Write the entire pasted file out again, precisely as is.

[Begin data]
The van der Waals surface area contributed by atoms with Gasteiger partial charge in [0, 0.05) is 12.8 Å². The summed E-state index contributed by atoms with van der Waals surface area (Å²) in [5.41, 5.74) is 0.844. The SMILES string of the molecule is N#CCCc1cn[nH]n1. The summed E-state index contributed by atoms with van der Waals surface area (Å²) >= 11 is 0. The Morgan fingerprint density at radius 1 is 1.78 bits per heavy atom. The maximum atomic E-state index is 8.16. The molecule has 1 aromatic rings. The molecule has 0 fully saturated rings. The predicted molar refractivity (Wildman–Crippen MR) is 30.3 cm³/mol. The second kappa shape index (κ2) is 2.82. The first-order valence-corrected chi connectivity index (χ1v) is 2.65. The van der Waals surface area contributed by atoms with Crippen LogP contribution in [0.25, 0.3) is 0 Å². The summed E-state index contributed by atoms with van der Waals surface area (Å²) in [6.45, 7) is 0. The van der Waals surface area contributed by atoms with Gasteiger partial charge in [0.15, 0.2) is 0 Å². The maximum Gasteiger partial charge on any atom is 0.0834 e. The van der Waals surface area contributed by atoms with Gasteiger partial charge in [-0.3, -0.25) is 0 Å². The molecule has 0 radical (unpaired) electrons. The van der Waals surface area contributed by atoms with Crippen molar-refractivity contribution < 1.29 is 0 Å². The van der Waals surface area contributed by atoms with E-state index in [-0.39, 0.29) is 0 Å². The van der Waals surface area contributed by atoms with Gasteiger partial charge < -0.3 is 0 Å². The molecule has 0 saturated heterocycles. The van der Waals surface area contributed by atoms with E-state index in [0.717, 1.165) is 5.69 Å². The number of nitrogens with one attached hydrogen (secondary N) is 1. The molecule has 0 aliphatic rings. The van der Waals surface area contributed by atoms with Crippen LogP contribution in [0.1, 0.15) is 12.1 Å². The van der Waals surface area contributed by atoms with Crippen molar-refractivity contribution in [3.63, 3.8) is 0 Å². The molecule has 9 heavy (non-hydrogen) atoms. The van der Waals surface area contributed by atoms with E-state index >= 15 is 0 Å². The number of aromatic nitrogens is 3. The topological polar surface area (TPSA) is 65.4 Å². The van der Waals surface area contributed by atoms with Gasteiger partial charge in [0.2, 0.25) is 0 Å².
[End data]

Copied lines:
The van der Waals surface area contributed by atoms with Gasteiger partial charge in [0, 0.05) is 12.8 Å². The summed E-state index contributed by atoms with van der Waals surface area (Å²) in [5.41, 5.74) is 0.844. The SMILES string of the molecule is N#CCCc1cn[nH]n1. The summed E-state index contributed by atoms with van der Waals surface area (Å²) >= 11 is 0. The Morgan fingerprint density at radius 1 is 1.78 bits per heavy atom. The maximum atomic E-state index is 8.16. The molecule has 1 aromatic rings. The molecule has 0 fully saturated rings. The predicted molar refractivity (Wildman–Crippen MR) is 30.3 cm³/mol. The second kappa shape index (κ2) is 2.82. The first-order valence-corrected chi connectivity index (χ1v) is 2.65. The van der Waals surface area contributed by atoms with Crippen LogP contribution in [0.25, 0.3) is 0 Å². The summed E-state index contributed by atoms with van der Waals surface area (Å²) in [6.45, 7) is 0. The van der Waals surface area contributed by atoms with Gasteiger partial charge in [0.15, 0.2) is 0 Å². The maximum Gasteiger partial charge on any atom is 0.0834 e. The van der Waals surface area contributed by atoms with Gasteiger partial charge in [-0.3, -0.25) is 0 Å². The molecule has 0 radical (unpaired) electrons. The van der Waals surface area contributed by atoms with Crippen molar-refractivity contribution < 1.29 is 0 Å². The van der Waals surface area contributed by atoms with E-state index in [-0.39, 0.29) is 0 Å². The van der Waals surface area contributed by atoms with Gasteiger partial charge < -0.3 is 0 Å². The molecule has 0 saturated heterocycles. The van der Waals surface area contributed by atoms with E-state index in [0.717, 1.165) is 5.69 Å². The number of nitrogens with one attached hydrogen (secondary N) is 1. The molecule has 0 aliphatic rings. The van der Waals surface area contributed by atoms with Crippen LogP contribution in [0.1, 0.15) is 12.1 Å². The van der Waals surface area contributed by atoms with Crippen molar-refractivity contribution in [3.63, 3.8) is 0 Å². The molecule has 9 heavy (non-hydrogen) atoms. The van der Waals surface area contributed by atoms with E-state index >= 15 is 0 Å². The number of aromatic nitrogens is 3. The topological polar surface area (TPSA) is 65.4 Å². The van der Waals surface area contributed by atoms with Gasteiger partial charge in [0.2, 0.25) is 0 Å².